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Six Authors Who Inspire Me | Jacqueline Harvey

As an author, I have always been an incredibly vociferous reader and lover of the written word. I find that the written word in all its forms; whether through novels, non-fiction, poetry or journalism, is an important and integral part of my journey as a writer. Reading the works of great writers is important to me, both as an author and as a personal trainer. Consuming some of the finest works in the literary world has given me inspiration in every aspect of my life.
The following list is a sample of six of my favourite authors, all of whom have written works that have inspired my own writings and had a significant impact upon my life.

Stephen Fry

Although Stephen Fry will be known to most people for his work as one half of the comedy duo Fry and Laurie and as the host of QI, he is also an incredibly talented writer and one of my personal favourites. Fry has written all kinds of books, ranging from autobiographies, novels and non-fiction works, all of which are laced with his trademark wit and remarkably rich vocabulary. My personal preference, however, has to be his autobiographies Moab Is My Washpot, The Fry Chronicles and the recently published More Fool Me. They give the reader a fascinating insight into the life of one of the UK’s most beloved public figures and are rich with Fry’s characteristic wit and wisdom.

Deepak Chopra

Deepak Chopra’s numerous works are essential reading for anyone who is interested in the topic of mind-body communication. I have read many of the books that Chopra has published over the years and they have informed much of my own teachings and philosophies on spirituality, mind-body communication, alternative and holistic health. It is no wonder that millions of others have felt their lives changed by the teachings of Deepak Chopra. His books are simple and easily accessible, but at the same time credible. He is not afraid to delve deep into the more technical aspects of his teachings in a manner that is informative and avoids preaching.

Maya Angelou

I was incredibly saddened when Maya Angelou passed away earlier this year. Her death not only marked the passing of one of the 20th Century’s finest writers, but also one of its most influential and inspirational public figures. Maya was incredibly talented as a wordsmith; both her poems and autobiographies were imbued with her intense literary flair. From the sensational characterisation and her use of metaphor in her autobiographies (which often felt more like novels), to the rich wordplay and imagery of her poems. Maya Angelou experienced immense racism, sexism, poverty and numerous other tribulations during her lifetime. The fact that she managed to rise above all these obstacles with grace, determination and with her fierce talent still intact has always been an inspiration to me. It is one of the reasons she will always remain one of my favourite authors.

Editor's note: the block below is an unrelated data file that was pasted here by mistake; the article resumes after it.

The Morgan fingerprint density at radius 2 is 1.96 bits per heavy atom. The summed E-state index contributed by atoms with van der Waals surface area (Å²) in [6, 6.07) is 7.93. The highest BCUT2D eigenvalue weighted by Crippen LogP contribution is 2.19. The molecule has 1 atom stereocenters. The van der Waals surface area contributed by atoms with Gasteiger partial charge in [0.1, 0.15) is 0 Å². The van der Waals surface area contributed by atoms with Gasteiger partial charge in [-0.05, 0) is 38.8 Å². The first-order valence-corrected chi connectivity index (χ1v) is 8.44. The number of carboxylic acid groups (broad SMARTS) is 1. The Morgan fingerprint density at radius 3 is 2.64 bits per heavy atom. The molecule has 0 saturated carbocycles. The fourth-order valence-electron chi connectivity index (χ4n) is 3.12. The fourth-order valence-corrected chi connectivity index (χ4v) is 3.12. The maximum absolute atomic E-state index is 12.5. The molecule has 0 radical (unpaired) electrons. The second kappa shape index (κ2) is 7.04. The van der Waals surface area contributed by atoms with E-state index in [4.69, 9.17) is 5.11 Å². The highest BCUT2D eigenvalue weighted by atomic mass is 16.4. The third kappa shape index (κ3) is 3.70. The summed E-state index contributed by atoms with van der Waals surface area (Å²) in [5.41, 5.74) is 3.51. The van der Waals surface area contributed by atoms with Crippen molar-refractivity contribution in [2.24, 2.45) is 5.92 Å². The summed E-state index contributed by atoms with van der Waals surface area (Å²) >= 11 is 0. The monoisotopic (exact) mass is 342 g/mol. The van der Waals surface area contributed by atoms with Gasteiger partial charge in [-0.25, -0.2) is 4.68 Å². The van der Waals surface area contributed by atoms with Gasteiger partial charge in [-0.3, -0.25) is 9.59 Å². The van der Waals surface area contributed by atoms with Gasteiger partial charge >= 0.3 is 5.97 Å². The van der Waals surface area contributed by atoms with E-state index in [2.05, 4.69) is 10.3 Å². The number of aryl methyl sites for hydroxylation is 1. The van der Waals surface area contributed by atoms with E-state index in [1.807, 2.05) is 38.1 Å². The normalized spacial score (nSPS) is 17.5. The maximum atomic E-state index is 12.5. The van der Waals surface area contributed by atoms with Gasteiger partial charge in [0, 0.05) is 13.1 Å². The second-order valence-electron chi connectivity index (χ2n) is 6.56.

Eckhart Tolle

Like Deepak Chopra, Eckhart Tolle is another non-fiction author whose works greatly reflect my own personal philosophy. I advocate these in my own books, Your Health Is Your Wealthand the upcoming Body Cycles. The main principle underlining Tolle’s first book The Power of Now, is that in order to live happy and fulfilling lives, we should not divest too much time and energy into dwelling over the past or antagonising over the future. Instead, we should focus on the present and how we can improve our lives while ‘living in the now’. This philosophy truly changed my own outlook on life, reading Tolle’s books proved to be an incredibly important moment in my own personal development.

William Shakespeare

Reading Shakespeare’s plays remains one of my fondest memories from studying literature in my school days. Although the language that we use has changed drastically since the days in which Shakespeare penned his many opuses, they still retain their popularity, both in the wider world and on my own personal bookshelf. Shakespeare was a master storyteller and his works display an innate understanding of human nature and human emotion. While society has changed drastically over the years, the very core of human nature has not. It is for this reason that so many of us can still identify with the themes of forbidden love in Romeo and Juliet, ambition in Macbeth and vengeance and grief in Hamlet, despite our living in a world so different to that in which these plays were written and set.

Jane Austen

Reading Jane Austen’s Pride and Prejudice, was probably when I first truly fell in love with literature and the written word, with Austen’s further novels Emma and Sense and Sensibility taking pride of place on my bookshelf. My favourite aspect of Jane Austen’s novels is her incredible use of dialogue, almost all her novels use dialogue as the chief vehicle to move the plot forward and so it is fortunate that Austen’s books contain some of the most incredibly rich and wickedly funny dialogue that I have ever read. However, one of the key reasons why Jane Austen’s works spoke to me so much on my initial reading was because it was one of the first times in which I had ever read a novel in which the female protagonists were so realistic and richly realised.